Day 129 of Colourisation Project – September 13
Challenge: to publish daily a colourised photo that has some significance around the day of publication.
One of Hollywood’s finest film stars to grace the silver screen was Claudette Colbert, born this day, 13 September 1903. A French-born American actress, she starred in more than sixty movies and was the industry’s biggest box-office star in 1938 and 1942.
In 1934 three of the films she starred in were nominated for Best Film Academy Awards – Cleopatra (1934), Imitation of Life (1934) and It Happened One Night (1934) for which she won the Academy Award for Best Actress. She was nominated again for Private Worlds (1935) and Since You Went Away (1944).
Today’s image, a publicity still from the epic Cecil B. DeMille film, Cleopatra, shows Colbert with full face to the camera. All stars have their idiosyncrasies and Colbert’s was her profile. Most film shots of her were taken from her left profile which she considered to be her best side. An injury to her nose resulted in a bump on the right side and so very rarely do we see a full face or right profile shot. There are no bumps to be seen in today’s image. Once an entire set had to be rebuilt so she wouldn’t have to show her right side, resulting in some cameramen calling the right side of her face ‘the dark side of the moon’ or so the story goes.
Paramount Studios head Adolph Zukor instructed DeMille to make an historical epic with lots of sex in it on the back of the success of The Sign of the Cross (1932) another Roman epic which also starred Colbert and which was shot before implementation of the Hays Censorship Code in 1934. That film contained nudity, highly sexualised scenes and erotic dancing.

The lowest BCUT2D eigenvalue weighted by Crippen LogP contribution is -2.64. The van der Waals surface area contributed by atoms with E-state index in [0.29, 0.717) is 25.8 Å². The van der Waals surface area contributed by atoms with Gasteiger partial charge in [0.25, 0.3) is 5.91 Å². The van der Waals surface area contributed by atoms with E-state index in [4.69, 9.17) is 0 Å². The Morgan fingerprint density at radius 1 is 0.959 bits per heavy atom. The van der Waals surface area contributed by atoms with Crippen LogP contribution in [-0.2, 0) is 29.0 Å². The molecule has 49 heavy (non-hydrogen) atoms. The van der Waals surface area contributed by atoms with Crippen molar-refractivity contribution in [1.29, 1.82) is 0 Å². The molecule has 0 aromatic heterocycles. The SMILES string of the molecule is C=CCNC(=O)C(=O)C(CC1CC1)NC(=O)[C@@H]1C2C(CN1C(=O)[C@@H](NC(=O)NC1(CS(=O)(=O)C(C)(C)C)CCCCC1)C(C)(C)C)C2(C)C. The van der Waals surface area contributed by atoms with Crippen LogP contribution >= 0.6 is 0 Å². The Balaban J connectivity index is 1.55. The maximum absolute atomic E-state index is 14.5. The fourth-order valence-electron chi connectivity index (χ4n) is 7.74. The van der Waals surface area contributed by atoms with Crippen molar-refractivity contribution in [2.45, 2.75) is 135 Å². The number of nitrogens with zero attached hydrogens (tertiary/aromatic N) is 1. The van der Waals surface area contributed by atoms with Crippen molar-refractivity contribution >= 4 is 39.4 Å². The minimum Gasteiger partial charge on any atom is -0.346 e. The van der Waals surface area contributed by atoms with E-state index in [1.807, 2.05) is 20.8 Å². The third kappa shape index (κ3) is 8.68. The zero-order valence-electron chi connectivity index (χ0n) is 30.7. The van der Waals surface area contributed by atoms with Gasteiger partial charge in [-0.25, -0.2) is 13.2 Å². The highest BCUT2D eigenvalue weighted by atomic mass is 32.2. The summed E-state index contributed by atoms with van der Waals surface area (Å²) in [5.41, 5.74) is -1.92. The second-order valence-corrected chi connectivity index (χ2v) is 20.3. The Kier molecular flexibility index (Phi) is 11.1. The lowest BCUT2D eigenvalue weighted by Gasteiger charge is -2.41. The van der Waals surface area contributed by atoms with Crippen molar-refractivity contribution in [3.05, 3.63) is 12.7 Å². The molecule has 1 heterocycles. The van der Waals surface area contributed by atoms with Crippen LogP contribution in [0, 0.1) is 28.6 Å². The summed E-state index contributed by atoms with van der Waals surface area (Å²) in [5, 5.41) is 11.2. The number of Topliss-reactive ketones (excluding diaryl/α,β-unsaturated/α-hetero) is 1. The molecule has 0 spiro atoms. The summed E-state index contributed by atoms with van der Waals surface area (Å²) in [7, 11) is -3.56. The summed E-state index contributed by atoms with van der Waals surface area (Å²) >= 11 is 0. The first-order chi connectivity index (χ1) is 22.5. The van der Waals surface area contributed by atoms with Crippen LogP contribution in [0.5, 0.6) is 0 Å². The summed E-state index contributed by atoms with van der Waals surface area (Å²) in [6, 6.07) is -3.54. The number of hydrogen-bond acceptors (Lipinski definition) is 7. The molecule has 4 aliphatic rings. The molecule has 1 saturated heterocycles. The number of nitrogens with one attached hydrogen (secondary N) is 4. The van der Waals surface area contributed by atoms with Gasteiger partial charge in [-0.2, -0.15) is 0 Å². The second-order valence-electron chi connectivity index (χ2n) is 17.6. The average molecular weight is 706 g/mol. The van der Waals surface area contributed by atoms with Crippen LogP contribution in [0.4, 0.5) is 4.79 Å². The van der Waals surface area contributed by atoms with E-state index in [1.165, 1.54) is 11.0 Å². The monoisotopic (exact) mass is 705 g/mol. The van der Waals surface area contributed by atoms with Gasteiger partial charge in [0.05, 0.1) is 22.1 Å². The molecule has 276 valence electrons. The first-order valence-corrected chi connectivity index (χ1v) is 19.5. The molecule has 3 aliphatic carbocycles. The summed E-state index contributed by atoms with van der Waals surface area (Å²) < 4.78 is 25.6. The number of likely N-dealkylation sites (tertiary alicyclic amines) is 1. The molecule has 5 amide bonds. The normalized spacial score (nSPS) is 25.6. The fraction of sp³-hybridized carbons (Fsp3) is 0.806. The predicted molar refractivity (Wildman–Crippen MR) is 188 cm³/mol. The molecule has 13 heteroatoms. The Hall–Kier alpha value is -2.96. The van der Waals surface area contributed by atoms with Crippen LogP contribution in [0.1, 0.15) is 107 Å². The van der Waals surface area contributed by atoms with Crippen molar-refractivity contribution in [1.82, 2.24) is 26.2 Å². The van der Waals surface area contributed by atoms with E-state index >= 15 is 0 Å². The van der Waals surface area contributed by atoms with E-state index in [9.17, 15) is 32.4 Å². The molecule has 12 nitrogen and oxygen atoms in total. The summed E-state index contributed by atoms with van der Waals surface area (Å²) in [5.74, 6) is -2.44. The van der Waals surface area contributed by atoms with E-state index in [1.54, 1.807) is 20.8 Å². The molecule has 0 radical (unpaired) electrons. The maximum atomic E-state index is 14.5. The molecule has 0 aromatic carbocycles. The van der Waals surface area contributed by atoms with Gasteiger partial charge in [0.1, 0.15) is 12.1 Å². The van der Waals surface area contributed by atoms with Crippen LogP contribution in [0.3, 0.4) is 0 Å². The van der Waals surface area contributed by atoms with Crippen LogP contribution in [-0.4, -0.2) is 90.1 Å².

DeMille opens Cleopatra with an apparently naked but strategically lit slave girl holding up an incense burner in each hand as the film title appears onscreen. He made sure to push the boundaries as much as he could get away with, using more risque imagery and sexually suggestive costumes than he would be able to in his later productions.
DeMille always felt that previous Shakespearean versions of Cleopatra were too highbrow for American audiences. He wanted to bring the Cleopatra story to the masses and so he did, lavishly. The film was one of Paramount’s biggest hits of the year achieving five nominations and one Oscar for Best Cinematography.
Despite its box-office success however, Daily Variety reported that the film was badly panned by Italian critics, calling it a ‘travesty and a burlesque’ after its opening in Rome where it was met with ‘catcalls and derisive laughter’ from the audience. Seems you can’t please everyone.
By the mid 1950s, Colbert had largely retired from the big screen in favor of television and stage work. She earned a Tony Award nomination for The Marriage-Go-Round in 1959, and whilst work petered out during the 1960s, she experienced a career resurgence in theater throughout the late 1970s. In 1980 she received a Sarah Siddons Award for her Chicago theater work and in 1987 won TV’s Golden Globe Award for Best Supporting Actress and an Emmy Award nomination for The Two Mrs. Grenvilles (1987).
Following a series of small strokes during the last three years of her life, Colbert died in 1996 at her second home in Barbados.
In 1999, the American Film Institute voted Colbert the ’12th Greatest Female American Screen Legend in cinema.
Colbert has a Star on Hollywood Walk of Fame at 6812 Hollywood Blvd.
“Books written by actresses are for the birds. Besides, what would I write? That somebody was looking for an Italian type to play the ingénue in a film and I might do?” Claudette Colbert [after having been asked to write her autobiography]